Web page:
The Unwilling Kamikaze | Teen Ink

The Unwilling Kamikaze

April 14, 2015
By Sharkbait SILVER, Grant Park, Illinois
Sharkbait SILVER, Grant Park, Illinois
8 articles 1 photo 40 comments

Favorite Quote:
"Despite everything, I believe that people are really good at heart."
-Anne Frank

In the last moments I remembered the time when I was a child. In the last moments it all came back. Promises I never kept, hopes I lost, and dreams I deserted. I realized, before the peril came, that there was nothing good that could come from the last moment. I wanted to stop and turn back but there wasn’t enough fuel in the engine. Besides, they would have killed me. I wanted to jump out but I would have died just the same. They didn’t give us parachutes. It’s not like they expected us to survive. In fact, they knew, hoped, that we wouldn’t. We were supposed to be heroes. The buddies of mine never knew that I felt like that; they thought I was just as intent on being a hero as they were, but the truth is I was just afraid of being infamous. My mother was proud of me, and I guess that’s why I chose to go through with it. I should have stayed at home when they asked for me. I should have taken a job. I should have taken on a skill, but I had to take my mother’s advice and be a hero. Some mother… sends her son off to die.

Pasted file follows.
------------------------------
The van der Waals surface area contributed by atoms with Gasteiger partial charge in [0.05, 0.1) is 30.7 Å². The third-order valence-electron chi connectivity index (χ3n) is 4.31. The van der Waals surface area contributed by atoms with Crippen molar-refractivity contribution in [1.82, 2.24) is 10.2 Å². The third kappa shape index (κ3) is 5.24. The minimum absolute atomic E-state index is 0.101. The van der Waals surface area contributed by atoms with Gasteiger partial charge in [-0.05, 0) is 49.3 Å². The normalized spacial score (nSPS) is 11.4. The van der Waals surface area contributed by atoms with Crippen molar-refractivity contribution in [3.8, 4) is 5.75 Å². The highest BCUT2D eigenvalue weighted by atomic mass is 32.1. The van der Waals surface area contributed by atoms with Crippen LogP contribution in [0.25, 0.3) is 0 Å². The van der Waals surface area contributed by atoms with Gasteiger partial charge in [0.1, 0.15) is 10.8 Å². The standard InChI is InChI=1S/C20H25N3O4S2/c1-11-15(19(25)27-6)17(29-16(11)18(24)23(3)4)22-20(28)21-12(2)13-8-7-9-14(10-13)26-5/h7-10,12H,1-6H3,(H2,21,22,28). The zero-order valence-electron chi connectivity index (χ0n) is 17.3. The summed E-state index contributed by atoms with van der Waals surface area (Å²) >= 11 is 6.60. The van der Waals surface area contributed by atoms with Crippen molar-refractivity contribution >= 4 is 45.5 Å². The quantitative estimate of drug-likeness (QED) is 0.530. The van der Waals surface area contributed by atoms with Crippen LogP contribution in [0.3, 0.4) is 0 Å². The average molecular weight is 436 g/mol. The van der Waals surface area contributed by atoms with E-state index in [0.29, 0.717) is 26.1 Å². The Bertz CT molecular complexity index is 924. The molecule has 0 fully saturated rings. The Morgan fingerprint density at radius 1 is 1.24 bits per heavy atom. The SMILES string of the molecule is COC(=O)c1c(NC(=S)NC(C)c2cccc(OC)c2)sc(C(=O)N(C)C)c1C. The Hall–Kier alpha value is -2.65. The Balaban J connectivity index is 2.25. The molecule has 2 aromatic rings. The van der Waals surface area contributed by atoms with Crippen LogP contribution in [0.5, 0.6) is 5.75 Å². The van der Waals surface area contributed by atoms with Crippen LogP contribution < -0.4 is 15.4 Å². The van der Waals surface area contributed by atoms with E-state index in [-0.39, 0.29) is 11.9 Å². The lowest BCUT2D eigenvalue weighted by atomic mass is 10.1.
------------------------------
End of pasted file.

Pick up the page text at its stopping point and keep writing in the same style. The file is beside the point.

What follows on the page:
There was a time, I remember, when I was young that there was a girl I always found looking at me. Maybe it’s because I was always looking at her, but it doesn’t matter. She watched me fly off from her house, shaking her head in disgust. Why didn’t I take her advice? I could have had such a happy life. But the crowds shielded me from her, they stole my heart and turned it to stone. I didn’t deserve her for my cowardice. Not my fear of dying, they drive that straight out of you, but the fear of being feared. I was afraid of what might happen if I disappointed my mother, but she didn’t ever care. Not about me. She wanted her son to be a pilot. She wanted her son to be a hero. She wanted her son to take his own life trying to defeat the enemy.
But the thing is, the enemy doesn’t send suicide bombers on us. They don’t hurt us at all. In fact, they think we’re friends. Friends don’t kill friends. But that’s not what I’m supposed to think at all. I’m supposed to think that they are the cruel center of the universe, that my death will somehow matter in the grand scheme of things, that when I died it would take down the enemy that deserved to die.

The author's comments:

In class today we were talking about World War II and the Kamakaze pilots. I just thought, well, what if they didn't all choose to do that? It's easy to forget about them.

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